dpSwitchB :: Functor col => col (SF a b) -> SF (a, col b) (Event c) -> (col (SF a b) -> c -> SF a (col b)) -> SF a (col b) Source #

Decoupled parallel switch with broadcasting (dynamic collection of
signal functions spatially composed in parallel). See `dpSwitch`

.

For more information on how parallel composition works, check http://haskell.cs.yale.edu/wp-content/uploads/2011/01/yampa-arcade.pdf

rpSwitchB :: Functor col => col (SF a b) -> SF (a, Event (col (SF a b) -> col (SF a b))) (col b) Source #

Recurring parallel switch with broadcasting.

Uses the given collection of SFs, until an event comes in the input, in
which case the function in the `Event`

is used to transform the collections
of SF to be used with `rpSwitch`

again, until the next event comes in the
input, and so on.

Broadcasting is used to decide which subpart of the input goes to each SF in the collection.

See `rpSwitch`

.

drpSwitchB :: Functor col => col (SF a b) -> SF (a, Event (col (SF a b) -> col (SF a b))) (col b) Source #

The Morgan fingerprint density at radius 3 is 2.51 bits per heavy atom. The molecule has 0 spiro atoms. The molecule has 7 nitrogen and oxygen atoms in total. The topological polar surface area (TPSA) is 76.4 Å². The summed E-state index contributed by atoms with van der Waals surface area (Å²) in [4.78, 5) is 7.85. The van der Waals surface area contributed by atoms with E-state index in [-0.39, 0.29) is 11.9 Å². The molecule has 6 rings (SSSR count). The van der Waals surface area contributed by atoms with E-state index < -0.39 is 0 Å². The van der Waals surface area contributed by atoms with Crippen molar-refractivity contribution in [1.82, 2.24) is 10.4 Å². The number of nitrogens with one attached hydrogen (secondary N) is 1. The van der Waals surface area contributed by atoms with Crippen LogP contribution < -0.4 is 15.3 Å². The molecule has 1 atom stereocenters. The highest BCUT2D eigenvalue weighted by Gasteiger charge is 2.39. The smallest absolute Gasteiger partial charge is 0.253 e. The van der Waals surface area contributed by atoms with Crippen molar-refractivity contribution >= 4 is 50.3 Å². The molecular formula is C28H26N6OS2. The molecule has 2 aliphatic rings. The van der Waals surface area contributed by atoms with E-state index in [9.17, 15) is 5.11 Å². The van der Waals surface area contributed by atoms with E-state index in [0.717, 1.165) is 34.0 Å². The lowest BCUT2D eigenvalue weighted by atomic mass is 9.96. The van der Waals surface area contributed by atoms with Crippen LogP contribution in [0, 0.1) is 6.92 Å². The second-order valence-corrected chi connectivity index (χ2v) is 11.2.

Decoupled recurring parallel switch with broadcasting.

Uses the given collection of SFs, until an event comes in the input, in
which case the function in the `Event`

is used to transform the collections
of SF to be used with `rpSwitch`

again, until the next event comes in the
input, and so on.

Broadcasting is used to decide which subpart of the input goes to each SF in the collection.

This is the decoupled version of `rpSwitchB`

.

### Parallel composition and switching over collections with general routing

:: Functor col | |

=> (forall sf. a -> col sf -> col (b, sf)) | Determines the input to each signal function in the collection. IMPORTANT! The routing function MUST preserve the structure of the signal function collection. |